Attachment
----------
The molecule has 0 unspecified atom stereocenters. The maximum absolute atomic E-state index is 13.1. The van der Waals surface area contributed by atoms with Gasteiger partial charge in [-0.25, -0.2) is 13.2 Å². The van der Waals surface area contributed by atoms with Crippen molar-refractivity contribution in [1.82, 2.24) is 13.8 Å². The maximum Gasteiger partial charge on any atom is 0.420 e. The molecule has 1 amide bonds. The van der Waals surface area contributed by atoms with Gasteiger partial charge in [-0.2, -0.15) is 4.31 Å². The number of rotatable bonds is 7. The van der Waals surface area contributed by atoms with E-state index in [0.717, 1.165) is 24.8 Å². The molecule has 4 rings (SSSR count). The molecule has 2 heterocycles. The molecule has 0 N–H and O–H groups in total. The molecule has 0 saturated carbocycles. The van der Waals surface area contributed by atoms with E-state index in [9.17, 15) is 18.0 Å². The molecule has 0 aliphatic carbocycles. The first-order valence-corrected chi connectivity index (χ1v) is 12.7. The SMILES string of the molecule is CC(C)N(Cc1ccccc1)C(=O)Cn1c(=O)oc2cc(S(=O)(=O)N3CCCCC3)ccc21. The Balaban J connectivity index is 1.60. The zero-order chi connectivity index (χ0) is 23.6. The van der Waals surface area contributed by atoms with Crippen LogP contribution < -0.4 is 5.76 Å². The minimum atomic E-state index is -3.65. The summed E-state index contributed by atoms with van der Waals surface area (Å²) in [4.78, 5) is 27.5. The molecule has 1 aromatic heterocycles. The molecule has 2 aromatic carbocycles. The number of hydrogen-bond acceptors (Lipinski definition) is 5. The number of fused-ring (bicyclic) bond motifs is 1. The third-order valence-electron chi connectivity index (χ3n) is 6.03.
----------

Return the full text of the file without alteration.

The molecule has 0 unspecified atom stereocenters. The maximum absolute atomic E-state index is 13.1. The van der Waals surface area contributed by atoms with Gasteiger partial charge in [-0.25, -0.2) is 13.2 Å². The van der Waals surface area contributed by atoms with Crippen molar-refractivity contribution in [1.82, 2.24) is 13.8 Å². The maximum Gasteiger partial charge on any atom is 0.420 e. The molecule has 1 amide bonds. The van der Waals surface area contributed by atoms with Gasteiger partial charge in [-0.2, -0.15) is 4.31 Å². The number of rotatable bonds is 7. The van der Waals surface area contributed by atoms with E-state index in [0.717, 1.165) is 24.8 Å². The molecule has 4 rings (SSSR count). The molecule has 2 heterocycles. The molecule has 0 N–H and O–H groups in total. The molecule has 0 saturated carbocycles. The van der Waals surface area contributed by atoms with E-state index in [9.17, 15) is 18.0 Å². The molecule has 0 aliphatic carbocycles. The first-order valence-corrected chi connectivity index (χ1v) is 12.7. The SMILES string of the molecule is CC(C)N(Cc1ccccc1)C(=O)Cn1c(=O)oc2cc(S(=O)(=O)N3CCCCC3)ccc21. The Balaban J connectivity index is 1.60. The zero-order chi connectivity index (χ0) is 23.6. The van der Waals surface area contributed by atoms with Crippen LogP contribution < -0.4 is 5.76 Å². The minimum atomic E-state index is -3.65. The summed E-state index contributed by atoms with van der Waals surface area (Å²) in [4.78, 5) is 27.5. The molecule has 1 aromatic heterocycles. The molecule has 2 aromatic carbocycles. The number of hydrogen-bond acceptors (Lipinski definition) is 5. The number of fused-ring (bicyclic) bond motifs is 1. The third-order valence-electron chi connectivity index (χ3n) is 6.03.